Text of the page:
Contact dermatitis (also known as contact eczema) is an inflammatory non-infectious reaction of the skin to external substances and influences.
Contact dermatitis is one of the most common forms of skin disease. Around 15 to 20 per cent of the Swiss population have contact eczema in their life-time.
Contact dermatitis (also known as contact eczema) is an inflammatory intolerance of the skin to certain substances which is characterised by eczema. Numerous triggers are known. These are found, for instance, in jewellery, cosmetics, shampoos, hair dyes, disinfectants, cleaning products and various building materials. There are two different mechanisms that may result in contact dermatitis:
Allergic eczema occurs following contact with an allergen. Eczema may present within a few days of initial contact with the allergen. However, skin changes may also first occur weeks or even months after constant or repeated contact. In most cases, the allergen is a chemical, e.g.:
Allergic contact dermatitis usually heals completely when all contact with the allergen is avoided.
Non-allergic contact dermatitis, on the other hand, is not an allergic reaction but results from exposure to a skin irritant. It is about twice as common as allergic contact dermatitis and usually takes longer to develop. The hands are most commonly affected, following exposure to physical and chemical irritants:
A distinction is made between acute and chronic eczema in the allergic and non-allergic forms, based on the symptoms.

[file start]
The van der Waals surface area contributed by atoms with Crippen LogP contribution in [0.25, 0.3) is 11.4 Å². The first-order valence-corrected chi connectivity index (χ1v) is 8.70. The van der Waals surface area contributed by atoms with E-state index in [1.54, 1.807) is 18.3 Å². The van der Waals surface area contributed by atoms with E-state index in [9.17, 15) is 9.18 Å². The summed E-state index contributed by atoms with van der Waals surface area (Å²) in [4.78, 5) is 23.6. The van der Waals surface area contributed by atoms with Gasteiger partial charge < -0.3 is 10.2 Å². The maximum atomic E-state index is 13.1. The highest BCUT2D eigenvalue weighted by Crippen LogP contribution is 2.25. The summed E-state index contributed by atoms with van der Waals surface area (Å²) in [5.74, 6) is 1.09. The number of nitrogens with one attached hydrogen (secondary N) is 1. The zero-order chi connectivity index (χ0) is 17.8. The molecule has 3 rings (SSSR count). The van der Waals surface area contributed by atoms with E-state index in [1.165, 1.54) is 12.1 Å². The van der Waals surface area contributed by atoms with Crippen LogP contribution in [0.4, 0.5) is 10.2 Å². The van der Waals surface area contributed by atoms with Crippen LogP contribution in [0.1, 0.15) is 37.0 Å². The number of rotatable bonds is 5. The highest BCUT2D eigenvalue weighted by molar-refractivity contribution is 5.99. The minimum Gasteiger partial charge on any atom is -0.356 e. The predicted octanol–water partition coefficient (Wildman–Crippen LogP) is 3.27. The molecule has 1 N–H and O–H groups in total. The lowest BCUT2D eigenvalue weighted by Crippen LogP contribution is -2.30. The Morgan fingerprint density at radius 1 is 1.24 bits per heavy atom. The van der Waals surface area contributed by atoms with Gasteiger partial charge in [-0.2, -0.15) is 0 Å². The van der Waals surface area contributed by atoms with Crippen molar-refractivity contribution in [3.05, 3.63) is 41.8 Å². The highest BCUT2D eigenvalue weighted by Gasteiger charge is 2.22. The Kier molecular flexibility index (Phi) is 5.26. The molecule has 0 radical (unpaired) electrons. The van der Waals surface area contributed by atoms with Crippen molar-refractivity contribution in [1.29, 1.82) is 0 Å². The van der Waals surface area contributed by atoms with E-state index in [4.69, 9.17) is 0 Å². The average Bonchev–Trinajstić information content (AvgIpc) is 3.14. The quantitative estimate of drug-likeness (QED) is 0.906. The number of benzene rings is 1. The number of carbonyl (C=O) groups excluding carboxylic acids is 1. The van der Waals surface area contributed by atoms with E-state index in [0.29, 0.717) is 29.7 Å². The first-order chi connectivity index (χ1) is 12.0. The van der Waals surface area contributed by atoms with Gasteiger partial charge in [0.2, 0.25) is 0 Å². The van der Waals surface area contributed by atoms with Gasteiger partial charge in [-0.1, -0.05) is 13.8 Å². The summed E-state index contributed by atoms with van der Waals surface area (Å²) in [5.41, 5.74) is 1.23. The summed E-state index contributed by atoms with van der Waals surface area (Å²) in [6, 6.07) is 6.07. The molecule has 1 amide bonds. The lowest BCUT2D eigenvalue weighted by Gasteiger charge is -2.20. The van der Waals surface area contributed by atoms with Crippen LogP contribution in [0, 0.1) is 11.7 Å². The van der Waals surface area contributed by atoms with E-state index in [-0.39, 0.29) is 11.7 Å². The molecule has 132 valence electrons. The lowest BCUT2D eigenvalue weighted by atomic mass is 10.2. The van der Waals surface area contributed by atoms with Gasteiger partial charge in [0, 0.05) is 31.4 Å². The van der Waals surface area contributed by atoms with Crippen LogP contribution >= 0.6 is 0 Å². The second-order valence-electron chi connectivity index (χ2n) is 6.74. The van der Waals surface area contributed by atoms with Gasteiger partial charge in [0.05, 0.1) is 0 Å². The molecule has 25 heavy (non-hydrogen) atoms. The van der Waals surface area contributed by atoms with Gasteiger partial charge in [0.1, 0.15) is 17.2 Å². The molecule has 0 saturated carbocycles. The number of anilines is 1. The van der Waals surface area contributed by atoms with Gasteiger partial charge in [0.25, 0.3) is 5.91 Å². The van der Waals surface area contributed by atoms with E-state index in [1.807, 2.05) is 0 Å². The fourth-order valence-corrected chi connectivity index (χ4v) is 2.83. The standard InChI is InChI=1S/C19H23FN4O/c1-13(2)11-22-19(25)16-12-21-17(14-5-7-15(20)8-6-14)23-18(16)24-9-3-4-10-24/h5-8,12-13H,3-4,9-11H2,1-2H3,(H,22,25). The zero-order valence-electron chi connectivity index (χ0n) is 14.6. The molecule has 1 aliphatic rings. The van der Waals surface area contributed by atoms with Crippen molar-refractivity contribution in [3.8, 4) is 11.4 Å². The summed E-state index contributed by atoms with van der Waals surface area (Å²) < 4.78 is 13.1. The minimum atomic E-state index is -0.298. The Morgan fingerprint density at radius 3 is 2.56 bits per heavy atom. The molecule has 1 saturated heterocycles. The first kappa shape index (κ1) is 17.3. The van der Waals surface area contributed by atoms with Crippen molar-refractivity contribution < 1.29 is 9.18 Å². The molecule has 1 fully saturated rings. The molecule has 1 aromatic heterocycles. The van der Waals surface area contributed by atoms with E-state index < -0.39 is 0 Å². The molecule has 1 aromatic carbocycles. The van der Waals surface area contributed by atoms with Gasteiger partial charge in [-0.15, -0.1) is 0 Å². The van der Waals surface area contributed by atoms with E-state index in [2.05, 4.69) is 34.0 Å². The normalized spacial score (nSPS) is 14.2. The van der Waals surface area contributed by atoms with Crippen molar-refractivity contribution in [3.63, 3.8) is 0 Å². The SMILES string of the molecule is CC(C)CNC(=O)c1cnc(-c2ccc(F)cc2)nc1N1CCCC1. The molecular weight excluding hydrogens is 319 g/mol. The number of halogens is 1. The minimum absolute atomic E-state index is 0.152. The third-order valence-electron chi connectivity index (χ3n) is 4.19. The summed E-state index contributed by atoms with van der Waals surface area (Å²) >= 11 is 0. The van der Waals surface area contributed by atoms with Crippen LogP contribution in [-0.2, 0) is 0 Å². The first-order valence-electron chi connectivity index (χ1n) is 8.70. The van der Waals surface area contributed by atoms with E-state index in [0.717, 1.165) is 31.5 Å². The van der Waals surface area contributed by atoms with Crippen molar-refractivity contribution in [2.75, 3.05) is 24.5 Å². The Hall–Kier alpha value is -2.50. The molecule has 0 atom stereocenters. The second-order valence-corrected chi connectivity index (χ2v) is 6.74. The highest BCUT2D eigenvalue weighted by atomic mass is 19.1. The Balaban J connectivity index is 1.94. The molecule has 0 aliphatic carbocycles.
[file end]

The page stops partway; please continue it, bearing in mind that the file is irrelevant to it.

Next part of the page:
Eczema becomes chronic if the allergen continues to have an effect or the eczema fails to heal despite the sufferer avoiding contact with the allergen. Typical signs are:
It is essential to identify the cause of the contact dermatitis in consultation with the doctor. The area of skin where the irritation occurs may also indicate the allergen responsible. It may then be necessary to have skin tests (patch tests).
The diagnosis is based on a thorough examination by a specialist. In particular, the areas of skin affected, the appearance and the sufferer’s occupation may help identify the cause.
It is very important to avoid the causative irritant in both allergic and non-allergic contact dermatitis. Together with the doctor, sufferers closely examine and discuss objects, substances or activities that may be responsible. Once triggers are identified, alternatives should be sought. Avoiding substances that cause eczema helps cure the condition and prevent it becoming chronic.
Contact dermatitis is one of the most common forms of skin disease. Around 15 to 20 per cent of the Swiss population have contact dermatitis in their life-time. It may affect people in all age groups and varies in severity.